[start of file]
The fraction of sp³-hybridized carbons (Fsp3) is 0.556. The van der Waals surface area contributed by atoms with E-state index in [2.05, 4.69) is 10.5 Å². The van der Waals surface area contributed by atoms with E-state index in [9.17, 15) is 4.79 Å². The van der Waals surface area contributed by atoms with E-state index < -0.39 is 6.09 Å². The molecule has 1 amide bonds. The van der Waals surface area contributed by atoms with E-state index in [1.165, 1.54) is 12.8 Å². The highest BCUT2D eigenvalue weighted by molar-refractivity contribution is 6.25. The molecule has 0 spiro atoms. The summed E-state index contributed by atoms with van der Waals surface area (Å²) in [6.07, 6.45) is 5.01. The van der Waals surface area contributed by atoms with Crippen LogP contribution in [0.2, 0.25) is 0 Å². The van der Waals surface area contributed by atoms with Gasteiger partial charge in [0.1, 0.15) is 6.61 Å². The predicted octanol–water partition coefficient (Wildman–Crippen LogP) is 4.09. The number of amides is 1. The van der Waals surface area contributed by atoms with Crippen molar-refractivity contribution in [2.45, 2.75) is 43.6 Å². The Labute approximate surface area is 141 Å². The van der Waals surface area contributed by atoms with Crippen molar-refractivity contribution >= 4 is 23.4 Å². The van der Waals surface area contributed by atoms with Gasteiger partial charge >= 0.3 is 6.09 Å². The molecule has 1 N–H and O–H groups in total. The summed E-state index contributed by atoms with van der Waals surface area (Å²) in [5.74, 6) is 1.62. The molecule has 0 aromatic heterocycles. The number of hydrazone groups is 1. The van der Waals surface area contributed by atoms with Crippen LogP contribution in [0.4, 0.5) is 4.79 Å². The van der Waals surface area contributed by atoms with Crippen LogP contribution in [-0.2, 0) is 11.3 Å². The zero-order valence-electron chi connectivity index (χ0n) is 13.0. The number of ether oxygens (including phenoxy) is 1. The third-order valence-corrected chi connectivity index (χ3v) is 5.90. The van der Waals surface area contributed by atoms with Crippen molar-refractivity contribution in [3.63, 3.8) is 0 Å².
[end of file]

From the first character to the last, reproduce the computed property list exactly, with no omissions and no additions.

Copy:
The fraction of sp³-hybridized carbons (Fsp3) is 0.556. The van der Waals surface area contributed by atoms with E-state index in [2.05, 4.69) is 10.5 Å². The van der Waals surface area contributed by atoms with E-state index in [9.17, 15) is 4.79 Å². The van der Waals surface area contributed by atoms with E-state index < -0.39 is 6.09 Å². The molecule has 1 amide bonds. The van der Waals surface area contributed by atoms with E-state index in [1.165, 1.54) is 12.8 Å². The highest BCUT2D eigenvalue weighted by molar-refractivity contribution is 6.25. The molecule has 0 spiro atoms. The summed E-state index contributed by atoms with van der Waals surface area (Å²) in [6.07, 6.45) is 5.01. The van der Waals surface area contributed by atoms with Crippen LogP contribution in [0.2, 0.25) is 0 Å². The van der Waals surface area contributed by atoms with Gasteiger partial charge in [0.1, 0.15) is 6.61 Å². The predicted octanol–water partition coefficient (Wildman–Crippen LogP) is 4.09. The number of amides is 1. The van der Waals surface area contributed by atoms with Crippen molar-refractivity contribution in [2.45, 2.75) is 43.6 Å². The Labute approximate surface area is 141 Å². The van der Waals surface area contributed by atoms with Crippen molar-refractivity contribution >= 4 is 23.4 Å². The van der Waals surface area contributed by atoms with Gasteiger partial charge >= 0.3 is 6.09 Å². The molecule has 1 N–H and O–H groups in total. The summed E-state index contributed by atoms with van der Waals surface area (Å²) in [5.74, 6) is 1.62. The molecule has 0 aromatic heterocycles. The number of hydrazone groups is 1. The van der Waals surface area contributed by atoms with Crippen LogP contribution in [0.4, 0.5) is 4.79 Å². The van der Waals surface area contributed by atoms with Crippen LogP contribution in [-0.2, 0) is 11.3 Å². The zero-order valence-electron chi connectivity index (χ0n) is 13.0. The number of ether oxygens (including phenoxy) is 1. The third-order valence-corrected chi connectivity index (χ3v) is 5.90. The van der Waals surface area contributed by atoms with Crippen molar-refractivity contribution in [3.63, 3.8) is 0 Å².